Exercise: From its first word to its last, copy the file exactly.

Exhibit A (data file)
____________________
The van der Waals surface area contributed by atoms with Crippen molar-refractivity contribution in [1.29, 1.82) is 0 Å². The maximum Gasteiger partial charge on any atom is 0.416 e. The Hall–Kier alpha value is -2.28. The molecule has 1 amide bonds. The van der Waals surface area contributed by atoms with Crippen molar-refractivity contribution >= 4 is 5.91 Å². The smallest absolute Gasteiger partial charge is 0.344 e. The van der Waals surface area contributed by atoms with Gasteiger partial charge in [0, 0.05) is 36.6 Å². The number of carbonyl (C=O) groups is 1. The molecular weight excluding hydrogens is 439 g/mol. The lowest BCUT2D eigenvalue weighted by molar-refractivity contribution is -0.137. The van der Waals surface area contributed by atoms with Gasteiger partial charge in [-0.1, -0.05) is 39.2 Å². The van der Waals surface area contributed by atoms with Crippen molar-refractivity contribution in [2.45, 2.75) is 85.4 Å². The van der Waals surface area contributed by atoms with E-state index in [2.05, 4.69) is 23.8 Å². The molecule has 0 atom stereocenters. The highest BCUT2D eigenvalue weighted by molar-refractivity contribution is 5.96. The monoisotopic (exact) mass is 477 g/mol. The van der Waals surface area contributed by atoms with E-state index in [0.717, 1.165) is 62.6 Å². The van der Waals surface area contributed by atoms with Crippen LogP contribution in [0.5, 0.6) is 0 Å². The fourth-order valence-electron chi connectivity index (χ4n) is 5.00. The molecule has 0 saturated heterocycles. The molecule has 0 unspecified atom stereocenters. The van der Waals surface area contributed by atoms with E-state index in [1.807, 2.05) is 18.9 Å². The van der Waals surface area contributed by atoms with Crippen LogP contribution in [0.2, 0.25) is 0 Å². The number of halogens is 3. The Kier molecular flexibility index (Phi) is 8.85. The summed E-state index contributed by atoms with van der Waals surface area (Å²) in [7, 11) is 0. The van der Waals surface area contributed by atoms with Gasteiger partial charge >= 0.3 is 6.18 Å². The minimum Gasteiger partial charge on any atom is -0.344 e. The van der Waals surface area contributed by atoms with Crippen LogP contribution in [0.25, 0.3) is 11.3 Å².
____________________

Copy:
The van der Waals surface area contributed by atoms with Crippen molar-refractivity contribution in [1.29, 1.82) is 0 Å². The maximum Gasteiger partial charge on any atom is 0.416 e. The Hall–Kier alpha value is -2.28. The molecule has 1 amide bonds. The van der Waals surface area contributed by atoms with Crippen molar-refractivity contribution >= 4 is 5.91 Å². The smallest absolute Gasteiger partial charge is 0.344 e. The van der Waals surface area contributed by atoms with Gasteiger partial charge in [0, 0.05) is 36.6 Å². The number of carbonyl (C=O) groups is 1. The molecular weight excluding hydrogens is 439 g/mol. The lowest BCUT2D eigenvalue weighted by molar-refractivity contribution is -0.137. The van der Waals surface area contributed by atoms with Gasteiger partial charge in [-0.1, -0.05) is 39.2 Å². The van der Waals surface area contributed by atoms with Crippen molar-refractivity contribution in [2.45, 2.75) is 85.4 Å². The van der Waals surface area contributed by atoms with E-state index in [2.05, 4.69) is 23.8 Å². The molecule has 0 atom stereocenters. The highest BCUT2D eigenvalue weighted by molar-refractivity contribution is 5.96. The monoisotopic (exact) mass is 477 g/mol. The van der Waals surface area contributed by atoms with E-state index in [0.717, 1.165) is 62.6 Å². The van der Waals surface area contributed by atoms with Crippen LogP contribution in [0.5, 0.6) is 0 Å². The fourth-order valence-electron chi connectivity index (χ4n) is 5.00. The molecule has 0 saturated heterocycles. The molecule has 0 unspecified atom stereocenters. The van der Waals surface area contributed by atoms with E-state index in [1.807, 2.05) is 18.9 Å². The van der Waals surface area contributed by atoms with Crippen LogP contribution in [0.2, 0.25) is 0 Å². The number of halogens is 3. The Kier molecular flexibility index (Phi) is 8.85. The summed E-state index contributed by atoms with van der Waals surface area (Å²) in [7, 11) is 0. The van der Waals surface area contributed by atoms with Gasteiger partial charge >= 0.3 is 6.18 Å². The minimum Gasteiger partial charge on any atom is -0.344 e. The van der Waals surface area contributed by atoms with Crippen LogP contribution in [0.25, 0.3) is 11.3 Å².